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Guide to whether a bespoke or model type of investment portfolio is right for you from your wealth manager.

One of the main draws to wealth management is the prospect of getting truly personal service and financial solutions suited exactly to your profile and needs. This does not necessarily have to translate into a completely tailor-made investment portfolio, however.

While the term “bespoke” conjures up all kinds of positive connotations, you should not necessarily assume that a model portfolio would not serve your needs perfectly well. There are several positives about taking a more standardised approach, for both client and wealth manager. Furthermore, the use of model portfolios has allowed many organisation to make their services and expertise accessible to a greater number of individuals, as economies of scale have allowed them to lower their minimum investment levels.

How it works

When it comes to the choice between a bespoke or model investment portfolio, it can be useful to think about things in terms of a tailoring analogy.

The investment management equivalent of haute couture would be a totally bespoke portfolio which is tailored precisely to fit your requirements and tastes. Like the high fashion designer, an investment manager may be starting with a completely blank canvas and have the freedom to bring all their expertise and vision to bear in creating something especially for you. In this scenario, once the investment manager was confident they had “measured you up” accurately, in terms of risk tolerance and financial objectives, they would design an appropriate investment strategy and asset allocation for you from scratch before creating the final, tailor-made portfolio to suit your goals and personal preferences. The investment manager would then make alterations to the portfolio regularly to ensure that it remains a perfect fit over time.

This kind of tailoring is clearly a highly time-intensive process for both parties, and one which calls for a great deal of skill and a very wide knowledge of asset classes and regions on the part of the individual investment manager. This means it is typically a more expensive option. For this reason, wealth managers usually ask for a higher minimum investment from clients looking for a bespoke investment portfolio That said, there are institutions which have put providing cost-effective bespoke wealth management at the centre of their offering; there are also firms offering bespoke investment management for portfolios of a modest size.

To return to the tailoring analogy, most of us will have lots of clothes that fit us perfectly, despite being bought off the peg, and probably many more garments that have been made a perfect fit through a slight alteration. People can be broadly grouped as to size and shape (otherwise high street clothes shops could not exist) and the same principle can be seen to apply to the construction of investment portfolios.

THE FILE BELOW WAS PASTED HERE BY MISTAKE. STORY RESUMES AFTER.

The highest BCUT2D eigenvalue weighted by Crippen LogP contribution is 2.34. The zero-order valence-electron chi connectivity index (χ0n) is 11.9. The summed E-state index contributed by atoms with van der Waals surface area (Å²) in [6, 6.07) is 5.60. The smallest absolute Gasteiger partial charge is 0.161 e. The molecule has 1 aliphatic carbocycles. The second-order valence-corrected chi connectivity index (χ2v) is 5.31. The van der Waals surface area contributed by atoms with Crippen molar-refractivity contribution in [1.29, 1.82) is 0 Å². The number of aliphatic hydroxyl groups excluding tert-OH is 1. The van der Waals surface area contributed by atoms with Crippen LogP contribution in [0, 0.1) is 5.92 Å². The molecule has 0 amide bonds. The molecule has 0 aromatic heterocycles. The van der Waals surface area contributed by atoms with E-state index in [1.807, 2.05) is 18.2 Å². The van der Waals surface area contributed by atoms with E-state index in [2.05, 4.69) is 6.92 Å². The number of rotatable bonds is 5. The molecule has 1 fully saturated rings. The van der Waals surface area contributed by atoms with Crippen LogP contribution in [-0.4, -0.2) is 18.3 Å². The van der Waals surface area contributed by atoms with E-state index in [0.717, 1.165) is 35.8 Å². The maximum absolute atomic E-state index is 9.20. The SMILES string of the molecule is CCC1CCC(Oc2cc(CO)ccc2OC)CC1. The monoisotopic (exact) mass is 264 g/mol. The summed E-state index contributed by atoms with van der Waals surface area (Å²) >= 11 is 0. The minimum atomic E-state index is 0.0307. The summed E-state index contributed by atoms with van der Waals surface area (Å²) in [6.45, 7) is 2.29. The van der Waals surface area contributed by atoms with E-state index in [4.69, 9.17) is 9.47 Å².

Ready to wear

Model portfolios can be seen as an off-the-peg solution, where the “outfit”, or portfolio, has been cut from a range of patterns designed to fit the needs of a range of typical customers. Importantly, these model portfolios will have been rigorously tested against historical (and possibly forecast) data to ensure that they behave as they are intended to in a range of market conditions. While there are no 100% guarantees of returns of course, wealth managers put a lot of resources into trying to ensure that their model portfolios deliver the expected level of returns within set risk and volatility parameters. Using model portfolios also allows wealth managers to offer their services at lower investment levels because economies of scale lead to lower operational costs.

You may find that a model portfolio is actually quite appealing once you have seen the options a wealth manager has on offer.

Your prospective wealth manager will be able to give you a plethora of information on the way these portfolios are constructed and monitored for risk management purposes if you so wish. They also take great care in matching clients to portfolios which are populated with appropriate investment instruments. Institutions may use a combination of funds, ETFs and direct equities (along with alternatives possibly) and there will be a strong rationale behind the way they construct investment portfolios.

You should also bear in mind that some wealth managers are able to “tweak” model portfolios quite extensively – up to around 20% of a client’s holdings in many cases. Others satisfy more personalised investment needs by running smaller “satellite” portfolios alongside a model portfolio for the bulk of a client’s assets. In conclusion, while your requirements might call for an entirely bespoke investment portfolio, you may conclude that – on balance – a model portfolio could suit your purposes very well. You will be given ample opportunity to discuss all the options available when you meet the wealth managers matched to your profile by

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